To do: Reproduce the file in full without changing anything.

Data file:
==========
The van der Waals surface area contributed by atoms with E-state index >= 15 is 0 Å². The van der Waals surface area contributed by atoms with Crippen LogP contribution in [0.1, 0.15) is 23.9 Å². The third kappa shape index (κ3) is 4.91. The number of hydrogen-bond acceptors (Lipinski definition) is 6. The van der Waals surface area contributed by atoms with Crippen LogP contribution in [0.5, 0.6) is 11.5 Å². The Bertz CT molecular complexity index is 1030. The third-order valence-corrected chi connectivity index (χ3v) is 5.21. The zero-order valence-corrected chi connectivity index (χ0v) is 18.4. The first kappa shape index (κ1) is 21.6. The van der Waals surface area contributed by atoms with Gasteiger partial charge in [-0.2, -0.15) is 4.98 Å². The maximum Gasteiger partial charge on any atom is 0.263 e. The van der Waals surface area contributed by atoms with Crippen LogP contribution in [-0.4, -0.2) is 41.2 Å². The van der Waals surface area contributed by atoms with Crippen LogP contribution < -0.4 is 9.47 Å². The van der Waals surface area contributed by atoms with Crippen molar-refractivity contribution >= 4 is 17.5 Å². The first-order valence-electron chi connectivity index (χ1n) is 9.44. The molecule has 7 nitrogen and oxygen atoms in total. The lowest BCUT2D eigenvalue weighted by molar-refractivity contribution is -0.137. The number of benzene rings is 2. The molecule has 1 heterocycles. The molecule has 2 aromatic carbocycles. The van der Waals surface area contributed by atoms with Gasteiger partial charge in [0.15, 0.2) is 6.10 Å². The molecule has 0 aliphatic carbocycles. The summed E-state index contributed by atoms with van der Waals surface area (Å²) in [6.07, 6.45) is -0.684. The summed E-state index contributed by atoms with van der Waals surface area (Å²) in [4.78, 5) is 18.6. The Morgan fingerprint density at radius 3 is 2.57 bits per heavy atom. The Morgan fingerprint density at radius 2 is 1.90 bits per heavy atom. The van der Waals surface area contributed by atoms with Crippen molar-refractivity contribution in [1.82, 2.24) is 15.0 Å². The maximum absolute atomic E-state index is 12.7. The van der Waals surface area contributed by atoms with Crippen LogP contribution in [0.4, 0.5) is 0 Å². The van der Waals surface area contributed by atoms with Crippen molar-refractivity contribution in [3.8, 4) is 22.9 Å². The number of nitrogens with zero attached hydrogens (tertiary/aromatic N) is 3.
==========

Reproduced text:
The van der Waals surface area contributed by atoms with E-state index >= 15 is 0 Å². The van der Waals surface area contributed by atoms with Crippen LogP contribution in [0.1, 0.15) is 23.9 Å². The third kappa shape index (κ3) is 4.91. The number of hydrogen-bond acceptors (Lipinski definition) is 6. The van der Waals surface area contributed by atoms with Crippen LogP contribution in [0.5, 0.6) is 11.5 Å². The Bertz CT molecular complexity index is 1030. The third-order valence-corrected chi connectivity index (χ3v) is 5.21. The zero-order valence-corrected chi connectivity index (χ0v) is 18.4. The first kappa shape index (κ1) is 21.6. The van der Waals surface area contributed by atoms with Gasteiger partial charge in [-0.2, -0.15) is 4.98 Å². The maximum Gasteiger partial charge on any atom is 0.263 e. The van der Waals surface area contributed by atoms with Crippen LogP contribution in [-0.4, -0.2) is 41.2 Å². The van der Waals surface area contributed by atoms with Crippen LogP contribution < -0.4 is 9.47 Å². The van der Waals surface area contributed by atoms with Crippen molar-refractivity contribution >= 4 is 17.5 Å². The first-order valence-electron chi connectivity index (χ1n) is 9.44. The molecule has 7 nitrogen and oxygen atoms in total. The lowest BCUT2D eigenvalue weighted by molar-refractivity contribution is -0.137. The number of benzene rings is 2. The molecule has 1 heterocycles. The molecule has 2 aromatic carbocycles. The van der Waals surface area contributed by atoms with Gasteiger partial charge in [0.15, 0.2) is 6.10 Å². The molecule has 0 aliphatic carbocycles. The summed E-state index contributed by atoms with van der Waals surface area (Å²) in [6.07, 6.45) is -0.684. The summed E-state index contributed by atoms with van der Waals surface area (Å²) in [4.78, 5) is 18.6. The Morgan fingerprint density at radius 3 is 2.57 bits per heavy atom. The Morgan fingerprint density at radius 2 is 1.90 bits per heavy atom. The van der Waals surface area contributed by atoms with Crippen molar-refractivity contribution in [1.82, 2.24) is 15.0 Å². The maximum absolute atomic E-state index is 12.7. The van der Waals surface area contributed by atoms with Crippen LogP contribution in [0.4, 0.5) is 0 Å². The van der Waals surface area contributed by atoms with Crippen molar-refractivity contribution in [3.8, 4) is 22.9 Å². The number of nitrogens with zero attached hydrogens (tertiary/aromatic N) is 3.